China Flags Crypto “Airdrops”

As part of ongoing government efforts to quash initial coin offerings (ICOs) in China, the People’s Bank of China (PBoC) has extended prohibitions to cover “airdrops” -the promotional distribution of free cryptographic tokens- which may possibly be being used now in China to circumvent the country’s ban on ICOs.

ICOs were first banned in China in September 2017, and the extension of the ban is laid out in the PBoC’s recent 2018 Financial Report, which identifies an airdrop as a “disguised” ICO.

In an airdrop promotion, cryptographic token-creators attempt to generate interest in and allegiance to their cryptocurrency/ token project by offering to distribute, via the Internet, free tokens to members of the public.

Token purveyors also typically retain an arbitrary number of tokens for themselves, purportedly as a base to fund ongoing operations at a (proposed) company.

A cryptographic ERC-20 token can be created in less than an hour on the Ethereum blockchain, for instance. And although the Etherscan website no longer lists exactly how many ERC-20 tokens have been created, the site hosts 200 pages listing 50 tokens per page, suggesting more than 100 000 tokens have been generated.

After creating a token, creators then seek to have it listed on cryptocurrency exchanges where it can be traded speculatively.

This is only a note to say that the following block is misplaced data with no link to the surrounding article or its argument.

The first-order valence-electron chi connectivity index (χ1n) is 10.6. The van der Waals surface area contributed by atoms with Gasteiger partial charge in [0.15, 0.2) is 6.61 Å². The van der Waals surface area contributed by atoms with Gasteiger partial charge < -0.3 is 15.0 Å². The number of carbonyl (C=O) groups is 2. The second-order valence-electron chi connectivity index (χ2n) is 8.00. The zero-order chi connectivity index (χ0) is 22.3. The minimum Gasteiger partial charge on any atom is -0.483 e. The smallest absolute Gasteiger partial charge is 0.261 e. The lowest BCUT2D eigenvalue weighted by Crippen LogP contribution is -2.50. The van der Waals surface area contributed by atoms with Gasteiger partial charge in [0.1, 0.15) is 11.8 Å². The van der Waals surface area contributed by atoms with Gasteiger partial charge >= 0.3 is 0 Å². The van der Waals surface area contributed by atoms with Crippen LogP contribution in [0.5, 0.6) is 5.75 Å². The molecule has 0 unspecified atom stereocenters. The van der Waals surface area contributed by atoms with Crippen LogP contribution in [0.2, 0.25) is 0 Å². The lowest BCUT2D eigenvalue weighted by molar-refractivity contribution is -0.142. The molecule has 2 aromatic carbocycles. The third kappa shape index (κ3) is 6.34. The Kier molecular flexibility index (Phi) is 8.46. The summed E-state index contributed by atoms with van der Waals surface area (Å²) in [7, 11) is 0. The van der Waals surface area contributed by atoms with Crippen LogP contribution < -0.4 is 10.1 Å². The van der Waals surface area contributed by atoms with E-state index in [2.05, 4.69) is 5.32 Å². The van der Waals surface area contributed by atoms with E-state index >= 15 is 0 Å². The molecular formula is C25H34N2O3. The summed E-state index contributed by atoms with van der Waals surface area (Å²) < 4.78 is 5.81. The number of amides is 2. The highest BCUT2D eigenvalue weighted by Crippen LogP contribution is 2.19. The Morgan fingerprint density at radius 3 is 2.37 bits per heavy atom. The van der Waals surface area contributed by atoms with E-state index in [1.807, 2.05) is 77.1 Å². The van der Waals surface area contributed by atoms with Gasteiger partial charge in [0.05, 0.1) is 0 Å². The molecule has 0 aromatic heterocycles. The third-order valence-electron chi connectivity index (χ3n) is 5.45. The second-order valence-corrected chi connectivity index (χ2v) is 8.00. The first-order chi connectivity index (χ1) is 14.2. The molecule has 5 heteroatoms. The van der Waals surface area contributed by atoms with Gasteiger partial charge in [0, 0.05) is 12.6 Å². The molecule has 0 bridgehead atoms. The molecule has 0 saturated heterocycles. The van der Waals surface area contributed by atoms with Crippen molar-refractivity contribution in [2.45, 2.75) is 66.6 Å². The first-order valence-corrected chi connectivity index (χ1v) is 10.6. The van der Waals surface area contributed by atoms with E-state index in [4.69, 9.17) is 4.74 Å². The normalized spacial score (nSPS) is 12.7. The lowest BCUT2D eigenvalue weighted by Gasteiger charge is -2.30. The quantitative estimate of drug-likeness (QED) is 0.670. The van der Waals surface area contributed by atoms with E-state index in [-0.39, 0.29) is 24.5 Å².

One problem with this system is that numerous unregulated exchanges across the globe have allowed users to engage in trade manipulation, including spoofing and wash trading, which can give naive investors a false sense of demand for the token.

Manipulators often conspire in “pump and dump” groups on Telegram, Discord and elsewhere to run up a token on exchanges and then sell, leaving unsuspecting token holders “holding the bag” so to speak.

The situation is made worse by the fact that companies have often issued tokens before they have any other product, developed market or revenue stream, meaning the tokens represent little real-world value.

Many have also been created by individuals with no intention of following through on project claims.

The PBoC says that, before ICO’s were banned in China, Chinese investors contributed 2.6 billion yuan ($377.3 million) to ICOs and provided a full 20% of all the cash flowing into global ICO markets.

The PBoC is urging local regulators to engage in “early detection” of possible airdrops it says are designed to get around prohibitions.

The bank also claims that agents are still working in China to help citizens invest in ICO token offerings that have now moved offshore.

ICOs have been promoted and are regarded by some as a possibly healthy way to efficiently funnel money to new tech projects. They say other methods or fundraise are slow, unfair and onerous.

But the widespread abuse of the ICO fundraising method and the apparently slow development of products in the sector seem to suggest that ICOs may have ultimately failed to add real value to economies, at least for now.

And while participating in an ICO is explicitly illegal in China, an arbitration court in Shenzhen ruled October 25th that owning Bitcoin is legal for citizens in the country.

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